William Rehnquist

William Hubbs Rehnquist (/ˈrɛnkwɪst/ REN-kwist; October 1, 1924 – September 3, 2005) was an American lawyer and jurist who served on the Supreme Court of the United States for 33 years, as an associate justice from 1972 to 1986 and as the 16th chief justice from 1986 until his death in 2005. Considered a conservative, Rehnquist favored a conception of federalism that emphasized the Tenth Amendment's reservation of powers to the states. Under this view of federalism, the court, for the first time since the 1930s, struck down an act of Congress as exceeding its power under the Commerce Clause.

William Rehnquist
16th Chief Justice of the United States
In office
September 26, 1986[1]  September 3, 2005
Nominated byRonald Reagan
Preceded byWarren E. Burger
Succeeded byJohn Roberts
Associate Justice of the Supreme Court of the United States
In office
January 7, 1972[1]  September 26, 1986
Nominated byRichard Nixon
Preceded byJohn Harlan
Succeeded byAntonin Scalia
United States Assistant Attorney General for the Office of Legal Counsel
In office
January 29, 1969  December 1971
PresidentRichard Nixon
Preceded byFrank Wozencraft
Succeeded byRalph Erickson
Personal details
Born
William Donald Rehnquist

(1924-10-01)October 1, 1924
Milwaukee, Wisconsin, U.S.
DiedSeptember 3, 2005(2005-09-03) (aged 80)
Arlington, Virginia, U.S.
Political partyRepublican
Spouse(s)
Nan Cornell
(m. 1953; died 1991)
Children3
EducationStanford University (BA, MA, LLB)
Harvard University (MA)
Signature
Military service
Allegiance United States
Branch/service U.S. Army Air Force
Years of service1943–1946
Rank Sergeant

Rehnquist grew up in Milwaukee, Wisconsin, and served in the U.S. Army Air Forces during the final years of World War II. After the war's end in 1945, he studied political science at Stanford University and Harvard University, then graduated from Stanford Law School. He clerked for Associate Justice Robert H. Jackson during the Supreme Court's 1952–53 term, then entered private practice in Phoenix, Arizona. Rehnquist served as a legal adviser for Republican presidential nominee Barry Goldwater in the 1964 election, and in 1969 President Richard Nixon appointed him Assistant Attorney General of the Office of Legal Counsel. In 1971, Nixon nominated Rehnquist to succeed Associate Justice John Marshall Harlan II, and the U.S. Senate confirmed him that year. Rehnquist quickly established himself as the Burger Court's most conservative member. In 1986, President Ronald Reagan nominated Rehnquist to succeed retiring Chief Justice Warren Burger, and the Senate confirmed him.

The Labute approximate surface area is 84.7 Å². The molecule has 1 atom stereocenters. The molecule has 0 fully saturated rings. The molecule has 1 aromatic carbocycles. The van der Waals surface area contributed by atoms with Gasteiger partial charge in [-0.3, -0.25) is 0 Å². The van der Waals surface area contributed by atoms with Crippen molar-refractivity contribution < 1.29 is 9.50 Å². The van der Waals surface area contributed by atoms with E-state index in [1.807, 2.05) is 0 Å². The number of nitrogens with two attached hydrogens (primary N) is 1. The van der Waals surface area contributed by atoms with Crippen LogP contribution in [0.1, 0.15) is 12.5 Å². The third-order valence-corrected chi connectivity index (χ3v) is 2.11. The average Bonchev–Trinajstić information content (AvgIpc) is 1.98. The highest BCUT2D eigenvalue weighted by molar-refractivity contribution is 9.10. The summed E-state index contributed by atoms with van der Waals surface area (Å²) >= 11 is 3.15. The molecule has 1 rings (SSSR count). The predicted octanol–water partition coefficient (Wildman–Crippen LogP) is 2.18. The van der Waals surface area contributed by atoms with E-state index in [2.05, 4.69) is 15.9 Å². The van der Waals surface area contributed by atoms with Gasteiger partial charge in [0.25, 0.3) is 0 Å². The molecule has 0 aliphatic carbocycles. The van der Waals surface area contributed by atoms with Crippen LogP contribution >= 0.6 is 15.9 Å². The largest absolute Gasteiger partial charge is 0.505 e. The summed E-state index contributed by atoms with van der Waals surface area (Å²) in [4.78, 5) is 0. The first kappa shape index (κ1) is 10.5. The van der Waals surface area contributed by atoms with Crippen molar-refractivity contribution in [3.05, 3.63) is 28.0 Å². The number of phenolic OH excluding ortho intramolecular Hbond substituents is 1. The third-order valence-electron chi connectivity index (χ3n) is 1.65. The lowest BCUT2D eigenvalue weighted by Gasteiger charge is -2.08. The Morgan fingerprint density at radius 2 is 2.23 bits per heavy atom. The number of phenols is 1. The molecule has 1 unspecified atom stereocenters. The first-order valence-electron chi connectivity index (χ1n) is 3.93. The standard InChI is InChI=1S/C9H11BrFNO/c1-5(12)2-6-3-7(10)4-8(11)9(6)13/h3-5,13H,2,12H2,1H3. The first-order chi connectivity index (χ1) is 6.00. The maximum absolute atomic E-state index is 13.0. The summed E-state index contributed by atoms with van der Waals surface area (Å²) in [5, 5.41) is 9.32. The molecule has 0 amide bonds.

Rehnquist served as Chief Justice for nearly 19 years, making him the fourth-longest-serving Chief and the eighth-longest-serving Justice. He became an intellectual and social leader of the Rehnquist Court, earning respect even from the justices who frequently opposed his opinions. Though he remained a member of the conservative wing of the court, Associate Justices Antonin Scalia and Clarence Thomas were often regarded as more conservative. As Chief Justice, Rehnquist presided over the impeachment trial of President Bill Clinton.

Rehnquist wrote the majority opinions in United States v. Lopez (1995) and United States v. Morrison (2000), holding in both cases that Congress had exceeded its power under the Commerce Clause. He opposed Roe v. Wade and continued to argue that Roe had been incorrectly decided in Planned Parenthood v. Casey. In Bush v. Gore, he voted with the court's majority to end the Florida recount in the 2000 presidential election.